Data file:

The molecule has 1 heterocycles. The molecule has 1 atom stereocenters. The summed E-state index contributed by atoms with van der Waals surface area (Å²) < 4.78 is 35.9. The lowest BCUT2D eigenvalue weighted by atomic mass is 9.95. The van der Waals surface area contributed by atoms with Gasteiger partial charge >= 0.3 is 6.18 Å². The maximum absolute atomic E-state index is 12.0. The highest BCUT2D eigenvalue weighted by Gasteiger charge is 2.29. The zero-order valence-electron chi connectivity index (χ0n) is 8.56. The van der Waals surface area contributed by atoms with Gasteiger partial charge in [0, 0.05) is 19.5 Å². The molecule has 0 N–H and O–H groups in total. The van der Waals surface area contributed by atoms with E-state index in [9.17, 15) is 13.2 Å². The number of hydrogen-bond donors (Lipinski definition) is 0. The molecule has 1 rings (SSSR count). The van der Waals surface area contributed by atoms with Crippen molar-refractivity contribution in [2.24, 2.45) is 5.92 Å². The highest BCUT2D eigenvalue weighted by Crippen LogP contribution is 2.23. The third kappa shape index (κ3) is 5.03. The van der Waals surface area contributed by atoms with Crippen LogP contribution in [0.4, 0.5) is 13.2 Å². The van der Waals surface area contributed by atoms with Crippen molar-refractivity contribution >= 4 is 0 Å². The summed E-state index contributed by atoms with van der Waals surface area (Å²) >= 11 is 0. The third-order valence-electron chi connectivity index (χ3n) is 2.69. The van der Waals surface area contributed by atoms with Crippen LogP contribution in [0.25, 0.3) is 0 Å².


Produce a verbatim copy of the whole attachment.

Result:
The molecule has 1 heterocycles. The molecule has 1 atom stereocenters. The summed E-state index contributed by atoms with van der Waals surface area (Å²) < 4.78 is 35.9. The lowest BCUT2D eigenvalue weighted by atomic mass is 9.95. The van der Waals surface area contributed by atoms with Gasteiger partial charge >= 0.3 is 6.18 Å². The maximum absolute atomic E-state index is 12.0. The highest BCUT2D eigenvalue weighted by Gasteiger charge is 2.29. The zero-order valence-electron chi connectivity index (χ0n) is 8.56. The van der Waals surface area contributed by atoms with Gasteiger partial charge in [0, 0.05) is 19.5 Å². The molecule has 0 N–H and O–H groups in total. The van der Waals surface area contributed by atoms with E-state index in [9.17, 15) is 13.2 Å². The number of hydrogen-bond donors (Lipinski definition) is 0. The molecule has 1 rings (SSSR count). The van der Waals surface area contributed by atoms with Crippen molar-refractivity contribution in [2.24, 2.45) is 5.92 Å². The highest BCUT2D eigenvalue weighted by Crippen LogP contribution is 2.23. The third kappa shape index (κ3) is 5.03. The van der Waals surface area contributed by atoms with Crippen LogP contribution in [0.4, 0.5) is 13.2 Å². The van der Waals surface area contributed by atoms with Crippen molar-refractivity contribution >= 4 is 0 Å². The summed E-state index contributed by atoms with van der Waals surface area (Å²) >= 11 is 0. The third-order valence-electron chi connectivity index (χ3n) is 2.69. The van der Waals surface area contributed by atoms with Crippen LogP contribution in [0.25, 0.3) is 0 Å².